• Ah, yes, they knew how to make real cars back then. Alas, Sweet Marie was but a ’93 SSE, though I *was* preparing to give her a super-charged “heart transplant.” Unfortunately, she was killed at a stoplight (by an idiot who was too busy with his phone to pay attention to the road) before I could make it happen.

        My ex-husband had a ’70 Goat. There was more play in the steering than I like, but otherwise it was a gem!

        One of my friends had a ’63 T-bird that I was very partial to, as well.

      • Ahh. Certainly not as sexy as the older models (in my opinion, of course), but love is love and cannot be denied.
        Effin’ PHONE FUCKO’S! Loathe them – though admittedly, I am occasionally one when I absolutely need to be & can’t pull over, I’m embarrassed to say.

        I had a ’67 Ford Econoline van which I bought from a friend in Phoenix when I was going to school there which I really loved – it had the engine between the two front seats so essentially you sat in front of the front wheels, and it was a BLAST scaring the hell out of passengers by coming up on stopped cars, as it basically didn’t have any “nose” at all. It was funny as hell watching them try to hit their imaginary brake pedal while stomping on the floor. (Insert diabolical snicker here)
        Same problem with the steering box though. I was able to take some play out of it, but you still had to turn the steering wheel back & forth in order to keep going straight – kept you on your toes though, and I never had a problem nodding off on long drives!

  2. LOL–I just love that you used “effin'” and “FUCKO’S” in the same sentence! :p

    But seriously, I suspect that *you* become extra-vigilant about watching the road during those unavoidable “emergency calls,”–as do I–not less so.

    • HEY! NO “LOL” ALLOWED. Are we CLEAR? Really – it, and the other various abbreviated erosion’s of the English language are one of the things that make my skin crawl… please. For me?

      And yes, I try to – but still find myself getting honked at when the light turns green and I’m trying to finish a texted word letting someone know that I’m just about there & to be waiting outside – so I don’t block traffic… (Hmmmm…)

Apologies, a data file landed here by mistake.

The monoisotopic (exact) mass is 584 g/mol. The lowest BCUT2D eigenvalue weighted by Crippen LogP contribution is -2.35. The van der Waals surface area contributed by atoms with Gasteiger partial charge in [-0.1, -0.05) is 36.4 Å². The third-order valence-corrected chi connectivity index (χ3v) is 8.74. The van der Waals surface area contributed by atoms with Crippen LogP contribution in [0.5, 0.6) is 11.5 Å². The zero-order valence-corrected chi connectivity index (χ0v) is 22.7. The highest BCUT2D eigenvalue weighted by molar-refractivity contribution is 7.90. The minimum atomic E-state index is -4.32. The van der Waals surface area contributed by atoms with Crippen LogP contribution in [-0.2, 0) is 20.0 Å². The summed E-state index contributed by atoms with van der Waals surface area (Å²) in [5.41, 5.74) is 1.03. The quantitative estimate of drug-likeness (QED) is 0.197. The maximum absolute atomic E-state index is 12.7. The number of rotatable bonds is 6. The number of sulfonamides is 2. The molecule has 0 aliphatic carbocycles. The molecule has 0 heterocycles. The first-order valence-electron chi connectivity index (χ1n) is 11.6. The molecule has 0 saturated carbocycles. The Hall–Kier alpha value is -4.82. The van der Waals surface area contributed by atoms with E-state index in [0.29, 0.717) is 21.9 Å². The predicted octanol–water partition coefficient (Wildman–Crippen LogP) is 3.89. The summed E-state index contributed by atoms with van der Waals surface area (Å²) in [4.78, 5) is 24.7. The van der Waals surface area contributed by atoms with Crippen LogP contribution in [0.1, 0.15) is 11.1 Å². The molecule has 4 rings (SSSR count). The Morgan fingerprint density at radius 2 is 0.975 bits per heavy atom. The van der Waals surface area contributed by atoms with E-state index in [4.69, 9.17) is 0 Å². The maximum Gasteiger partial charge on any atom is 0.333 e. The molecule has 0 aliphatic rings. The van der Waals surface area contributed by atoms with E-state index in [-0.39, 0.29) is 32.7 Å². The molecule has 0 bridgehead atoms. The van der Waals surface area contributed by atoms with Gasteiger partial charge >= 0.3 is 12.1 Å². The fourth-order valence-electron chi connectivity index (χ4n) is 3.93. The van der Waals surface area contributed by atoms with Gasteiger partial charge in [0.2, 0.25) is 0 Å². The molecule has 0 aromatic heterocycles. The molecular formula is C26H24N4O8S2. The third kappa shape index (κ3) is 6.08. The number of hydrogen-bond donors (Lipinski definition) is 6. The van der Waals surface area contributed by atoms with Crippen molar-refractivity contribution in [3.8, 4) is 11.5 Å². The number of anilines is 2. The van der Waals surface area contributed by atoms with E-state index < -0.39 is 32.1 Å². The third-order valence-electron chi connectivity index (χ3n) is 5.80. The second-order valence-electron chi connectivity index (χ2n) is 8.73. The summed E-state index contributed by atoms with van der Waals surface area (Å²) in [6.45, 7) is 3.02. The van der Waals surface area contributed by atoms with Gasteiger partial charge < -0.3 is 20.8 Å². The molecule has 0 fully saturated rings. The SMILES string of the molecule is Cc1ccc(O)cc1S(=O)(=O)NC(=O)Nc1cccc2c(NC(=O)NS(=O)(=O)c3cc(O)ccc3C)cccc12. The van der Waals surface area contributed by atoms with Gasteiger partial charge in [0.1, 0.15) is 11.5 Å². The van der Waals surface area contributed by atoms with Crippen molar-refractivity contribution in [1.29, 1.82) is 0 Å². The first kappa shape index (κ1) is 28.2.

• My deepest apologies. Please feel free to delete my previous comment. Otherwise, just pretend I said “Heeheehee” instead. I hope the emoticon wasn’t equally offensive…

        And texting at a red light isn’t so bad, in my opinion. This fool plowed into the back of me because he glanced up and saw my brake lights go out when the light turned green, then went back to whatever he was doing–and missed seeing my brakes go on again because the woman in front of me had to wait for the foot traffic to clear before she could turn! I’m just glad I jammed my foot down as hard as I could when I saw him bearing down on me, or I would have smeared her tiny sportscar all over the intersection!

      • Apology accepted, though not truly necessary – though my older friends are, for the most part, aware of my phobia, my newer ones (which is pretty much just you) would need to do some clever digging indeed to discover it.
        And – though it was used, it wasn’t nearly as bad as it could have been – for example if that were all that you wrote. Therefore, I wouldn’t think of deleting your comment.
        After all, if I deleted that one, I would need to delete the rest of these, as well – and that would just be ridiculous.